- If a woman is culpable when a man lusts at her (and vice versa), let’s play out this logic. An Amish woman dressed intentionally in a clean, pressed, lady-like traditional Amish garb walks to town to meet her beau. Along the way a man passes her. He lusts. She just committed adultery according to morelikemamma.com. In ancient Jewish law, she should be stoned.
Let’s suppose a woman is raped. A man clearly lusted. According to the new logic of Matthew 5, she is guilty of being raped. Women who have been sexually assaulted have struggled enough with shame when they were guilty of doing no wrong. Must we heap it up again? Have we grown so twisted in our view of sex and blame-shifting that we must blame women for being raped? It is not uncommon to hear women blamed who have been raped, “Well, you shouldn’t have been wearing that!” or “You shouldn’t have been there!” A friend of mine had items stolen from his car not long ago. He discovered he accidentally left his door unlocked. What did he hear from people? “You should have locked your doors!” Yet the last I checked stealing had nothing to do with barriers in front of your goods… it had to do with stolen goods!
Maybe morelikemamma.com is speaking of “inviting” the lust. Our Amish girl must not ever dress intentionally nice for her beau. Others might think she’s dressed too nicely and inviting anyone and everyone. But “invitations” can come from every angle: body language, eyes, voice, suggestiveness, propositions, a literal invitation, etc. That is what it means to “invite.” If you are seeking others to lust after you, if you are throwing yourself sexually at others, you are responsible and committing your own disrespect for the body and soul God gave you. But, let’s not treat our women as the adulterous women of Proverbs 7 simply because some men abuse women.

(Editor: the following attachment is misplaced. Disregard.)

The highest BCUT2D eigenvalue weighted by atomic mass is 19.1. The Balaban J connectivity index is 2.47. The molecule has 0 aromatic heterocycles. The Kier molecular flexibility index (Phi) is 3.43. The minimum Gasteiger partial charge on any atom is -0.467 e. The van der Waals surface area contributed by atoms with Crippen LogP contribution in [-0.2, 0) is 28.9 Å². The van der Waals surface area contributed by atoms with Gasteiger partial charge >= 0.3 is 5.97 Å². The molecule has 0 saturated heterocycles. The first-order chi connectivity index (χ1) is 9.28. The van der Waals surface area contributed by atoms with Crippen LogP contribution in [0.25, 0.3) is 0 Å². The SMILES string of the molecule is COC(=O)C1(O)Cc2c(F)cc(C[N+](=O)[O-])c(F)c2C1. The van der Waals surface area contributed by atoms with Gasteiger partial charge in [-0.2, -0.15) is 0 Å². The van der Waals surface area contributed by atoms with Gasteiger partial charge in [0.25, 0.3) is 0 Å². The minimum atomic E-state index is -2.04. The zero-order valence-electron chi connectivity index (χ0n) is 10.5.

Morelikemamma.com does, to her credit, make this a “heart issue” by the end. Which means, in practice, that it’s only your motive and not your dress (other Modesty Lifeguards will not be pleased by this). Maybe the Amish girl is let off the hook. But that may mean the gal in the itsy-bitsy yellow-polkadot bikini is too.
If you’d like to consider a more positive approach toward a theology of dress, check out my wife’s blog over at RubySlippers.
How have these assumptions, as a man or a woman, shaped your view of God and of yourself and others?
Read all six of the Wrong Assumptions: